Author Archives: memosmit

Journey to Publication

picture of Erik Robert Green

In February 2015, a new anthology, Expanding the Circle: Creating an Inclusive Environment in Higher Education for LGBTQ Students and Studies, was published by SUNY Press. Chapter 12, “LGBT Bullying in Schools: Can School Policies Affect Climate?” was authored by Erik Green, 5th year PhD Student. While Erik believes the content of the chapter is fairly interesting, the process by which it came to be published seemed even more interesting to share with the Department.

By Erik Green

My journey to publication actually started my very first quarter, back in Fall 2010, with a final paper for Rod Ogawa’s EDUC 235 (Intro Methods). Around the same time, a former acquaintance of mine was launching the LGBTQ Policy Journal at Harvard. He solicited me for an article, and I figured this would be a great opportunity. Rod agreed, and allowed me to tweak the final assignment slightly so that I could create a submission for the journal.

The paper itself was constructed within the context of a series of recent, high-profile LGBT teenage suicides (such as Tyler Clementi). (For reasons I assume to be privilege-based, the cases tended to focus primarily on gay men). The Gay, Lesbian & Straight Education Network (GLSEN) has been tracking anti-LGBT violence in schools via their annual National School Climate Survey. In Rod’s class, I was considering the methods utilized by GLSEN, so it made sense to expand outward from there for my final project.

One aspect that intrigued me was that information was included regarding whether schools had comprehensive anti-bullying policies (that is, ones that explicitly include gender identity and sexuality as protected categories) or just a generic statement. There was a strong correlation between schools with comprehensive policies and aspects of a positive school environment, with relatively little improvement in school environment for schools with generic policies over those with no policy at all. However, there was no indication that any sort of research had been done to see if these relationships were causal. Which came first – did the positive environment tend to lead to comprehensive policies, or did implementing a policy have any direct affect on environment?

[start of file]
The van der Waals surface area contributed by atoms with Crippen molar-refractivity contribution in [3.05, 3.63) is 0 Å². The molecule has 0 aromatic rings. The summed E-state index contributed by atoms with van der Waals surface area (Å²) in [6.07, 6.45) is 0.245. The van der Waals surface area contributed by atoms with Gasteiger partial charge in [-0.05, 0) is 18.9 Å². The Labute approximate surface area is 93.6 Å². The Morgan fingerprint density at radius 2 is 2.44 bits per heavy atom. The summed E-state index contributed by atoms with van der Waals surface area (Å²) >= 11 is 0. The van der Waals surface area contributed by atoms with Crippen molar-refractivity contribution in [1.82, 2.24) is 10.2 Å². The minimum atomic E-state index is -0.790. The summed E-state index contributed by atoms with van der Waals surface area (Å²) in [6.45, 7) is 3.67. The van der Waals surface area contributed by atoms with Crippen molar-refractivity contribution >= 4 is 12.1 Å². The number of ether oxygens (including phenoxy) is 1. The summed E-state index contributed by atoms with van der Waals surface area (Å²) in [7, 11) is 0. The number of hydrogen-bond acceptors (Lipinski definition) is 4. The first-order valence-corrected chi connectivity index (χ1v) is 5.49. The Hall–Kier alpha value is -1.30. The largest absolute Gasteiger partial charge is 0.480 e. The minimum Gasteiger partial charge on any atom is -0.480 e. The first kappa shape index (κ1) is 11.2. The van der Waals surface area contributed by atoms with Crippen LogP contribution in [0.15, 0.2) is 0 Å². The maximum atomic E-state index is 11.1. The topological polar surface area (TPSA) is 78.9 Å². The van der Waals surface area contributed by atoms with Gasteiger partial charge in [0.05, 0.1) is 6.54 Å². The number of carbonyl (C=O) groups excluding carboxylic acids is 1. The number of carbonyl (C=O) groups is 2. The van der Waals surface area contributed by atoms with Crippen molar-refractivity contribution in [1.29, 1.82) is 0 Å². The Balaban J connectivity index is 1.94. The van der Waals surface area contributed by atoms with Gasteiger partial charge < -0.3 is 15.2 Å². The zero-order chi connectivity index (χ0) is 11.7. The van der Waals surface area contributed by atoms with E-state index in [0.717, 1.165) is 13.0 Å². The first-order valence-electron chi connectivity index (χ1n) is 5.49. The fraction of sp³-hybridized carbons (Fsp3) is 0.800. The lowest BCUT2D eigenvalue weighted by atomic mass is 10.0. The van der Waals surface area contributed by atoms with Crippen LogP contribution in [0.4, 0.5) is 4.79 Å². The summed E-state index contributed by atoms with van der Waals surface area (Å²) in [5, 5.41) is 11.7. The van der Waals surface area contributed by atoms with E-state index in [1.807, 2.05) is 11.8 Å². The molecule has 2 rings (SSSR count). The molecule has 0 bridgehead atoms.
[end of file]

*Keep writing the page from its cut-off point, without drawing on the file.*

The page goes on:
For my paper I created a framework to outline the question, then created a case for future research to address this hypothesis directly. For class, I included an addendum that explained how I, personally, would carry out that kind of research project, if I were to pursue it further.

It took ten months and some badgering for me to receive a reply about the submission. (It wasn’t picked up, but I take this as a sign that this wasn’t the right publication to be involved with anyway). In the intervening time, I decided against traveling to AERA, and instead went to a conference in March in San Francisco called “Expanding the Circle: Creating an Inclusive Environment in Higher Education for LGBTQ Students and Studies”. My work really sits outside the traditional fields of Education, and so I’ve always personally found it more useful to attend other conferences. The conference was interesting, if a little Student Affairs focused, and I was glad I attended – and it turns out there were some future opportunities to be presented as well.